Latent structure discrimination analysis (PLS-DA) score plots and variable importance in the projection (VIP) score plots of tocopherol, B vitamins, and isoflavone. Compositional data were subjected to PLS-DA according to variety (a), location (b), and year (c)

The parameters Q2 of the PLS-DA for variety (Fig. 2a) and location (Fig. 2b) were 0.183 and 0.09, respectively, suggesting the poor predictive abilities of the models. The Q2 value of the PLS-DA for year (Fig. 2c) was > 0.5, indicating a good predictability of the model. Q2 values strongly depend on the properties of a dataset, such as the number of observations. It has been shown that models with poor predictability are frequently validated by a permutation test when the predictive ability of the original model is greater than that of any model with random permutations of y variables [37, 44]. Results of the permutation tests for the three models are shown in Additional file: Fig. S1. All the permutated R2 and Q2 values were smaller than the original values of their models, and permutated Q2 value, the intercept on the y-axis was negative. This suggests that the models were acceptable.

Analysis of variance using permutational univariate analysis (PEMANOVA)

PERMANOVA, a nonparametric analysis of variance, can partition variation directly among individual terms in multifactorial ANOVA model [45]. In this study, a PERMANOVA based on 999 permutations using the Euclidean distance and partitioning was done using Type III sum of squares for each variable (genotype, location, year, and respective interactions) to determine the contributions of variables to the component composition (Table 5). The component of variation in PERMANOVA (COV) is a value that indicates the degree of influence of each factor. A higher COV indicates a greater influence of a specific factor or interaction effect [38]. Table 5 summarizes the PERMANOVA results of Pseudo-F, p (perm), and COV values.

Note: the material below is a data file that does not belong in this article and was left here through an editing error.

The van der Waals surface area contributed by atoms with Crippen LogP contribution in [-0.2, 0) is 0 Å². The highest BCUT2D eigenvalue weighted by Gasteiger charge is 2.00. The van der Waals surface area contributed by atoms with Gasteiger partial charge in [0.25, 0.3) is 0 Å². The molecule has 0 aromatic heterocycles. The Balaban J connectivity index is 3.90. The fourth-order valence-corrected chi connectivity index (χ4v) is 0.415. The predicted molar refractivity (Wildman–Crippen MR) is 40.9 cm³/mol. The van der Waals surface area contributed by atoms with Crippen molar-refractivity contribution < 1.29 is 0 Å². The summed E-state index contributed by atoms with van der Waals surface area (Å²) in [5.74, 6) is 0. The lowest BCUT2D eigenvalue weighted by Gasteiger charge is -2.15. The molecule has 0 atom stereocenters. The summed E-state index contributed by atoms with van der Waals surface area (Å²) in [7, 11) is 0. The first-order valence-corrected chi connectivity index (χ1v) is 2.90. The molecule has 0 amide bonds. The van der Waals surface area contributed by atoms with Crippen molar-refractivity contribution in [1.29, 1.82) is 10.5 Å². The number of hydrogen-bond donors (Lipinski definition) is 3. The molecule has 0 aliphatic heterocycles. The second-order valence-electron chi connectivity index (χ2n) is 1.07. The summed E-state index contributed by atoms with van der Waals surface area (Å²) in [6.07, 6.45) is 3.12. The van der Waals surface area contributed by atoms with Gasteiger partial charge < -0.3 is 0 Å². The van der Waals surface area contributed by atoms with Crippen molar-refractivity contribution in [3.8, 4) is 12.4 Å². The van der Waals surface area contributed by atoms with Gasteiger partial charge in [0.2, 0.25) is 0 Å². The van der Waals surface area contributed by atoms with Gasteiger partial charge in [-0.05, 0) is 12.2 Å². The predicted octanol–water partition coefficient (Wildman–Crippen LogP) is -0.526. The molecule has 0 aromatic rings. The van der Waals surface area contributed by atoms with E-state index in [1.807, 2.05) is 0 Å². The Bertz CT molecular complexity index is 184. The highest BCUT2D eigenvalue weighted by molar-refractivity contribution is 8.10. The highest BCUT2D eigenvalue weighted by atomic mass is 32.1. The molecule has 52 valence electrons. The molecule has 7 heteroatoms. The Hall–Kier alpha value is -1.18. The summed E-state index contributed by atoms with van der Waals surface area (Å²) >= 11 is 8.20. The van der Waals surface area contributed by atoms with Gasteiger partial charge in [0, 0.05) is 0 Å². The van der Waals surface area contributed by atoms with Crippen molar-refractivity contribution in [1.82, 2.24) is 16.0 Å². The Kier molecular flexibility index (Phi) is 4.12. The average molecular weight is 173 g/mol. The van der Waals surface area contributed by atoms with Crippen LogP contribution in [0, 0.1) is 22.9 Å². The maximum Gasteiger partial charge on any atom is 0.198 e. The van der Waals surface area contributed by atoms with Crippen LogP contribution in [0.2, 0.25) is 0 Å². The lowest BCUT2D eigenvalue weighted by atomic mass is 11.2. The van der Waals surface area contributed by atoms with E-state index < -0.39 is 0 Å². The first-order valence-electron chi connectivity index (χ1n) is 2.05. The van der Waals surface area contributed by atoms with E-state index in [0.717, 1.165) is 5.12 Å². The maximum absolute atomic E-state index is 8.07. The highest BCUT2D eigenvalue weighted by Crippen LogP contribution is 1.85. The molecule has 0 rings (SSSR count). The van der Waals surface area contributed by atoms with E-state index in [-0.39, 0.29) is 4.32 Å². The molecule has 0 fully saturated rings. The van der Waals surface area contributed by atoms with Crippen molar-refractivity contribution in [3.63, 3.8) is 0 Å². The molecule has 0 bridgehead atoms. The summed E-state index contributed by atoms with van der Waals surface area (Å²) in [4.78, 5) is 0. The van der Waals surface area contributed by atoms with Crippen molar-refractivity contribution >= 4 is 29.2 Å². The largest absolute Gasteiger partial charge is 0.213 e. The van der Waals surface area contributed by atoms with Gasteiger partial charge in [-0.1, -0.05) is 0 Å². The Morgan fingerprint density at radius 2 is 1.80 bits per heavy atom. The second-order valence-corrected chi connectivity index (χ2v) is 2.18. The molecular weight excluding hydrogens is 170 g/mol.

Table 5 Results of the PERMANOVA for tocopherols, B vitamins, and isoflavone contents in seeds of 13 soybean cultivars grown at three locations for 3 consecutive years

Tocopherol concentrations are mainly influenced mainly by genetic and environmental factors such as temperature during seed filling and soil moisture [13, 18]. The relative contribution of these factors of variation to tocopherol composition is quite contradictory in previous studies; Whent et al. (2009) reported that α- (57%), γ- (70%), δ- (43%), and total tocopherol (69%) contents were most affected by genotype. The second most important source of variation for individual tocopherol was the environment, followed by genotype-by-environment interactions. However, Carrera et al. [13] reported that the environment accounted for most of the total variation in the concentration of α- (84%), γ- (38%), δ- (84%), and total tocopherol (41%). In our study, the L×Y effect was the most significant factor for α- (COV = 197.62) and γ- (COV = 76.91) tocopherols, whereas the V effect was for β- (COV = 59.85) and δ- (COV = 26.62) tocopherols (Table 5). Notably, tocopherol isomers with the same benzoquinol structures present in the same biosynthetic pathway are influenced by the same variance factors. The different results between studies may be due to differences in growing locations, evaluation years, and genotypes.